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Volume 1 History of Li-ion Battery Protection ICs
-Evolution of Functions from Beginning to Present-

Oct. 28, 2021

Volume 1 History of Li-ion Battery Protection ICs

Hello, I am Akihiko Fujiwara in Product Strategy and Planning Section, Business Strategy and Planning Department. I have worked at Ricoh Electronic Devices as a product planner and designer of our Li-ion battery protection ICs since 1990s, the dawn of secondary Li-ion batteries.

Asked to create special content for our website, I decided to write columns concerned with Li-ion battery protection ICs. Therefore, as of June 2021, I will post a series of columns. I hope you enjoy this series.

Japanese society has started an initiative to realize carbon neutrality by 2050, and to achieve this goal, renewable energy technology has become more important than ever. It would not be an exaggeration to state that the key to successfully construct a society powered by renewable energy lies in the development of battery technology, especially the Li-ion battery technology. Although it has been common to use Li-ion batteries as a secondary battery today, battery protection ICs working behind the scenes to ensure safety, security and optimal performance of those batteries, are still essential.

In the first volume of this series, titled “History of Li-ion Battery ICs (1st Half)”, I will tell you about the changes, progress and development in the functionality of Li-ion battery protection ICs. Two years before I started writing this, I had also written another column titled “Will Li-ion Battery Protection ICs Never Perish?” on our website. Some of the topics in this new column may have already been stated in the previous one. If so, I will try to explain them in more detail.

Comparison and Evolution of Functions

The RS5VG, our first protection IC developed in 1995, had only three functions: overcharge detection, over-discharge detection and discharge overcurrent detection (called short detection at the time). The delay time settings are worthy of note. While the delay time of the over-discharge detection function could be configurable with an external capacitor, that of discharge overcurrent detection function was fixed internally at around 2 ms. However, as the overcharge detection function did not contain a delay circuit, it reacted to detect the overcharge within 20 to 30 µs, a delay time of the logic circuit to operate. At that time, we thought overcharge was a dangerous state, so the charging path should be cut off as soon as possible after the protective function detected overcharge. However, we had a difficult time because this overcharge detection circuit with little delay time caused huge trouble in our customers' evaluation stage. I would like to talk about it in subsequent volumes on troubleshooting.

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In 1997 we developed a protection IC named RN5VM, which advanced from the RS5VG by taking advantage of the lessons we learned from the previous model. This product was able to set delay time for the overcharge detection function with an external capacitor. Besides, the delay circuit of the over-discharge detection function was integrated, and double-level detection was adopted to the overcurrent detection at discharge by adding a short-circuit detection. Also, we prepared two versions to let users choose the preferred one: the 0-V battery charging permitted version or the 0-V battery charging prohibited one.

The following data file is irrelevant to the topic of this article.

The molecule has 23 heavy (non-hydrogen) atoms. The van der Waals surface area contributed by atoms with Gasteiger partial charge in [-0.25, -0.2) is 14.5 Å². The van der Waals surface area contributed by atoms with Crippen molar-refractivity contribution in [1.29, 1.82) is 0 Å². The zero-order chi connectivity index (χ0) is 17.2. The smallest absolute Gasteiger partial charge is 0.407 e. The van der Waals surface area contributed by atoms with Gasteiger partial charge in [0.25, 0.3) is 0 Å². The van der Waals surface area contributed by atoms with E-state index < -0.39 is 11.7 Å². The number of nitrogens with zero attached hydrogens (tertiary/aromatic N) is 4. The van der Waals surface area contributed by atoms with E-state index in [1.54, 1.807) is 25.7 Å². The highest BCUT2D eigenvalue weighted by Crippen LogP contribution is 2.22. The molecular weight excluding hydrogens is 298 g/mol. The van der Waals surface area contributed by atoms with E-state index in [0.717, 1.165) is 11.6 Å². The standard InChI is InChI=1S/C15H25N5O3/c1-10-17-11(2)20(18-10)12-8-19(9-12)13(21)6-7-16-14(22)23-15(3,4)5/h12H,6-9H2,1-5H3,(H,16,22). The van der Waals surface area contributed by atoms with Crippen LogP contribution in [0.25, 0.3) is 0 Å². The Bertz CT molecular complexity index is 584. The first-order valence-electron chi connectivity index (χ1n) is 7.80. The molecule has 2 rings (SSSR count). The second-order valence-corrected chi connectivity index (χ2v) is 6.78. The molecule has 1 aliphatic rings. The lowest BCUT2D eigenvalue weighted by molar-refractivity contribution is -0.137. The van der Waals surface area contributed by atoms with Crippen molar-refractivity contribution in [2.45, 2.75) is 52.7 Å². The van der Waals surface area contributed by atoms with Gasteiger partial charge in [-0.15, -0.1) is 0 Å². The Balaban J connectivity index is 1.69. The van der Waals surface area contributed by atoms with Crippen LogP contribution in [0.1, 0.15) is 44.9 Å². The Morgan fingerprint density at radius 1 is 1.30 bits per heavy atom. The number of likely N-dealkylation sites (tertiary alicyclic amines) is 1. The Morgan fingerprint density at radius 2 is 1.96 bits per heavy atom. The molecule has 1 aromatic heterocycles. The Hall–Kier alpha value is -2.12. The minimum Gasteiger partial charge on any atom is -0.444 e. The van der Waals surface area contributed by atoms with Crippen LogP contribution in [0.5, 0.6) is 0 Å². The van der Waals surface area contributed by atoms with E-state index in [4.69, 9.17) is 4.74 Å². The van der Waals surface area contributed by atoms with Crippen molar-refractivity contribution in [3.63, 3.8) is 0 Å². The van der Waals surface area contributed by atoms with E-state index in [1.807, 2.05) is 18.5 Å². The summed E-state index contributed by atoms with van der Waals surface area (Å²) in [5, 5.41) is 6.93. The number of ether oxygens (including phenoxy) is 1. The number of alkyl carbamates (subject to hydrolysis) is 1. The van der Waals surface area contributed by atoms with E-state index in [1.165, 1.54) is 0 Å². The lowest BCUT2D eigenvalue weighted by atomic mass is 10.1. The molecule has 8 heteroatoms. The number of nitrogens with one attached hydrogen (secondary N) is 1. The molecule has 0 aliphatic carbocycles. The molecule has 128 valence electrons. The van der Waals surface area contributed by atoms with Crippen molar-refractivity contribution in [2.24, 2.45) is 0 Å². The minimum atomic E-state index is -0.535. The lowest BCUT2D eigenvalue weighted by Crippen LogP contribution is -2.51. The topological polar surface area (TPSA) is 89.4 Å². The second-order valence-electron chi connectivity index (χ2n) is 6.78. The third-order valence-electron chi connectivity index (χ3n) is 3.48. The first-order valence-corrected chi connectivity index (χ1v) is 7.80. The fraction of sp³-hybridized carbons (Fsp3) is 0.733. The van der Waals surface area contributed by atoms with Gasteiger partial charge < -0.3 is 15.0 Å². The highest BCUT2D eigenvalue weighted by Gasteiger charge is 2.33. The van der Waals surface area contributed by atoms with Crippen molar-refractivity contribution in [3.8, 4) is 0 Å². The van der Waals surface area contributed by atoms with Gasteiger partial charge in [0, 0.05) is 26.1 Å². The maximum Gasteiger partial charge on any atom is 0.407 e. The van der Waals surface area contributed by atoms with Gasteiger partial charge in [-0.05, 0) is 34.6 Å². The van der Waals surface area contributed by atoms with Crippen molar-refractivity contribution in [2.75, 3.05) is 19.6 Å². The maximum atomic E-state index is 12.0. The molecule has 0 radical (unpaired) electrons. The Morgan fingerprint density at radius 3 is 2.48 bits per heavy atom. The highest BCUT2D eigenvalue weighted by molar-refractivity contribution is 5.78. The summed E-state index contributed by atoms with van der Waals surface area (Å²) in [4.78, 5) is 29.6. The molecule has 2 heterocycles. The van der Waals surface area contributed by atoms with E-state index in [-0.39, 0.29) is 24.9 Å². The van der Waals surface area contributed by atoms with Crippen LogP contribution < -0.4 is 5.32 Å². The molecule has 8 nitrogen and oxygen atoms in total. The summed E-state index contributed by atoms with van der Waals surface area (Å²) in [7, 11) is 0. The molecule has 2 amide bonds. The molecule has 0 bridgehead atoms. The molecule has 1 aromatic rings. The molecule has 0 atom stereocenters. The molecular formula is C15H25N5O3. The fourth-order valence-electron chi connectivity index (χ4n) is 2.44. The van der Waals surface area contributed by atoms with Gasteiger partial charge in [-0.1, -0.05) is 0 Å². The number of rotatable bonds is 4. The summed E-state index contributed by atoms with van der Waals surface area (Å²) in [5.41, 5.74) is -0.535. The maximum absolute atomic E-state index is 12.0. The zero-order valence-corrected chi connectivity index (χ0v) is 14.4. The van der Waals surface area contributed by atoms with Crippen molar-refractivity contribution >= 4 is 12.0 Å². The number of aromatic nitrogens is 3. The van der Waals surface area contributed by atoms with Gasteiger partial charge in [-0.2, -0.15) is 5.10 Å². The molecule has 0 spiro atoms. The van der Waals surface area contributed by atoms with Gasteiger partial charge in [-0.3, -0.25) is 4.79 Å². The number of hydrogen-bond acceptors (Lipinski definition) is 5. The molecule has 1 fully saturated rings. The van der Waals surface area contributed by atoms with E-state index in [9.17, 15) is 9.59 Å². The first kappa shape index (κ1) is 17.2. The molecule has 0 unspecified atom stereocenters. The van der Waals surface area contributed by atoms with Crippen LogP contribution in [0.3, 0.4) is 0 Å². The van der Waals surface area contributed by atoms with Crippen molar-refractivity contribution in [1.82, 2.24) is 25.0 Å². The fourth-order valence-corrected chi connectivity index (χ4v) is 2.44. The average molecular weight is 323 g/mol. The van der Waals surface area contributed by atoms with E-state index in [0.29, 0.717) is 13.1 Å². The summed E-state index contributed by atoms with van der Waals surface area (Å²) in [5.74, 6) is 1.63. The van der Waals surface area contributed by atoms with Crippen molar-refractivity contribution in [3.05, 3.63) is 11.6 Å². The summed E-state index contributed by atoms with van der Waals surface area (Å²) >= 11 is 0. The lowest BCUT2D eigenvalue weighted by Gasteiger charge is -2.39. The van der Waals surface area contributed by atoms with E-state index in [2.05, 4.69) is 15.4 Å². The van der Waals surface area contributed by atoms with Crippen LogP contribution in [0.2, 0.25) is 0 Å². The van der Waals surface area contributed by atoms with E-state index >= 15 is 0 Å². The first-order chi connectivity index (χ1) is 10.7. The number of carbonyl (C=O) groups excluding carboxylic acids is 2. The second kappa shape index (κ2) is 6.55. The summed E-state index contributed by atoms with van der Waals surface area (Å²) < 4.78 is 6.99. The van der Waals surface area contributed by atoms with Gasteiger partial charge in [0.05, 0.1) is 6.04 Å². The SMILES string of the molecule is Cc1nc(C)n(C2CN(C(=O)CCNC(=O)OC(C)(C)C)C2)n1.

Originally, the reason why each detection function has a delay time is to prevent malfunction caused by various sources of noise. Regarding over-discharge, it became clear that around 10- to 20-ms delay was enough to prevent malfunction so we could construct the over-discharge detection delay circuit inside the protection IC. On the other hand, the delay time for overcharge needed to be in seconds based on operating conditions, so we let customers use an external capacitor to configure the overcharge detection delay time.

At that time, some mobile phones adopted a nickel metal hydride battery and the charging circuit corresponded to both a Li-ion battery and a nickel metal hydride battery. In order to discern the type of battery used, a high voltage was applied to the circuit for around two seconds, and therefore the overcharge detection function needed a delay time of around five seconds as a typical value.

The short-circuit detection function was added to make the IC respond to a short-circuit state within a short time by adding an additional threshold. The RS5VG had a discharge overcurrent detection delay time of around 2 milli-seconds, and if the circuit went 0-ohm short circuit, a large current would flow and the FET might be damaged. As with the initial notion for the overcharge detection function, the short-circuit detection function did not include a delay circuit to respond to the short-circuit state as soon as it was detected.

On 0 V battery charging, there were often conflict of opinions between battery manufacturers and mobile phone manufacturers using batteries. While battery manufacturers wanted to prohibit charging a 0 V battery because it may generate dendrites* which cause internal short-circuit, mobile phone manufacturers wanted to charge even a battery which had discharged to 0 V as the incapability of charging a battery might lead to user complaints. Although we prepared the 0-V battery charge prohibited type for the RN5VM for the first time, mobile phone manufacturers had more power to decide which type to choose than battery manufacturers at the time because they were the battery manufacturers’ customers. Therefore, the 0-V battery charge permitted type was often chosen and the 0-v battery prohibited type was seldom used. These days, however, mobile phone manufacturers also give priority to safety and security, and 0-V battery charging prohibition type is becoming the mainstream.

*Dendrites: although the word generally refers to acicular crystal, it refers to the needle-shaped deposition of lithium metal crystal. Once the dendrites are generated, they may penetrate the separator which separates the positive and negative electrodes inside a cell. This can cause internal short state, which at the worst case leads to the very dangerous thermal runaway of the battery.